Type III Polyglandular Autoimmune Syndrome Workup

Updated: Sep 22, 2017
  • Author: KoKo Aung, MD, MPH, FACP; Chief Editor: Romesh Khardori, MD, PhD, FACP  more...
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Workup

Laboratory Studies

Laboratory studies to diagnose polyglandular autoimmune syndrome (PAS) III include (1) serological tests for autoantibodies, (2) assessment of end-organ function, and (3) genetic tests.

Serological tests for autoantibodies

  • Some experts argue that measurement of levels of circulating antibodies may not be very useful, because many individuals have these antibodies without clinical manifestations. In a study by Hunger-Battefeld et al involving 139 patients with IMD, 63% of the patients were found to have 1 or more pathologically increased antibody titers associated with an autoimmune endocrine disease other than diabetes; however, only 31% of the patients presented with symptoms of this additional disease. In the study, thyropathy was the most prevalent autoimmune disease accompanying IMD. The authors recommended that patients with IMD be screened for other autoimmune endocrine diseases. [22]
  • Serological tests may be helpful in the following circumstances:
    • They can be used to verify the autoimmune nature of disease.
    • They can be used to identify patients affected by an isolated glandular failure in which polyglandular failure is likely to develop.
    • They can be used to screen asymptomatic family members of patients with PAS III.
  • Some autoantibodies appear to predict the development of glandular failure. This may allow the initiation of immunomodulatory treatment before the development of overt disease.
  • The following list delineates autoantibodies detected in each glandular disease:
    • For autoimmune thyroiditis, autoantibodies may include antithyroglobulin antibodies, antithyroid microsomal antibodies/antithyroid peroxidase antibodies (peroxidase is the microsomal antigen).
    • For IMD, they may include anti – islet cell antibodies and antibodies to glutamic acid decarboxylase.
    • For PA, antiparietal cell antibodies and anti – intrinsic factor antibodies may be present.
    • In vitiligo, antimelanocyte antibodies are found.

Assessment of end-organ function

  • Autoimmune thyroiditis
  • Immune-mediated diabetes
    • A fasting blood glucose level higher than 125 mg/dL, a random blood glucose level higher than 200 mg/dL in the presence of classic symptoms of diabetes mellitus, or a 2-hour postprandial blood glucose level higher than 200 mg/dL in an oral glucose tolerance test is diagnostic of diabetes mellitus.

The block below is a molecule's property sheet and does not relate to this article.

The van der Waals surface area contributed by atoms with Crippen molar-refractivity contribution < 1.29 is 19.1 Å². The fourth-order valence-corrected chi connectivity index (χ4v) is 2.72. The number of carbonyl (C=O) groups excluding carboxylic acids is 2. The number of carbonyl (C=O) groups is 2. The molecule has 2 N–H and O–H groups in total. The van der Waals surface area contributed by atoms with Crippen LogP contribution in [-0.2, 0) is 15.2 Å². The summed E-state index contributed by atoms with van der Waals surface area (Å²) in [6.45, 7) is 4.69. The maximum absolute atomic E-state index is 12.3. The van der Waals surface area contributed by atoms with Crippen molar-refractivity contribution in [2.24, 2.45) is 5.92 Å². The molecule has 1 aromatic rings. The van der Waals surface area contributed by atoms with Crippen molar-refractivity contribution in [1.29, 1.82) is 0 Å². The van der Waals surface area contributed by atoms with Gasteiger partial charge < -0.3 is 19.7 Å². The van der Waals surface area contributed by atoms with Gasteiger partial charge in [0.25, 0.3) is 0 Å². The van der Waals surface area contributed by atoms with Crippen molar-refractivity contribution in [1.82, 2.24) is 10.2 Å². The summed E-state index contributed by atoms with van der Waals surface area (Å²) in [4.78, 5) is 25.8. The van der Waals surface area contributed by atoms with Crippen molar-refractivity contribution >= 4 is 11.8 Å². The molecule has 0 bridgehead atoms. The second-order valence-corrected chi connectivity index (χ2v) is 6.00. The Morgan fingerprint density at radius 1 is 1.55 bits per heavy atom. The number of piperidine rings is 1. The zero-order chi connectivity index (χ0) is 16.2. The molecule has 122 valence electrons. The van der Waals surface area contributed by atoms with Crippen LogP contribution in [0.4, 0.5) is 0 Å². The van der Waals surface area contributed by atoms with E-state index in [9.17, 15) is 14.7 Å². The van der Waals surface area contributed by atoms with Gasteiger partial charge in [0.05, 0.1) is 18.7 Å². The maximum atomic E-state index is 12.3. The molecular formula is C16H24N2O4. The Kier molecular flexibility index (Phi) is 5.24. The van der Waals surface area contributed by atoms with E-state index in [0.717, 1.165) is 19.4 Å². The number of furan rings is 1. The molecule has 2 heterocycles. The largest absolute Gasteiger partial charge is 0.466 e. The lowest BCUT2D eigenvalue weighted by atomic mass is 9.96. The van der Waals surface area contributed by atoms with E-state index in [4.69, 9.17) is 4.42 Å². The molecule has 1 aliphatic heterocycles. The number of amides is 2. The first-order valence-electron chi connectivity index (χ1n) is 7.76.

• Glycosylated hemoglobin level is more useful for monitoring of the progress of disease than for diagnostic purposes.
  • Pernicious anemia
    • CBC count is one of the most important diagnostic tests. Macrocytic anemia (mean cell volume >100 fL) with marked anisopoikilocytosis and hypersegmented neutrophils observed on peripheral blood films is characteristic. Serum vitamin B-12 level is very low.
    • Other laboratory findings include megaloblastic bone marrow and abnormal vitamin B-12 absorption test (Schilling test), corrected with the addition of intrinsic factor.
  • Vitiligo: Skin biopsy from the affected area reveals an absence of melanocytes and mild inflammatory cell infiltrate.

Genetic testing: Mutations in the HLAD gene should be analyzed in patients with PAS III and in siblings with symptoms of component glandular diseases. HLA-DR oligotyping and HLA-DQ oligotyping by polymerase chain reaction are commercially available through Associated Regional and University Pathologists Laboratories. HLA-DR typing of loci 1 and loci 2 also is available through Specialty Laboratories.

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Procedures

Perform fine-needle aspiration biopsy of the thyroid gland to exclude malignancy if a suggestive nodule (ie, dominant nodule) is present or if the goiter is growing rapidly.

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Histologic Findings

Histopathology of involved endocrine glands in PAS III demonstrates lymphocytic infiltration. For autoimmune thyroiditis, clumps of oxyphilic thyroid follicular cells surrounded by lymphocytes (struma lymphomatosa) are present. For vitiligo, melanocytes are absent and mild lymphocytic infiltrate is present.

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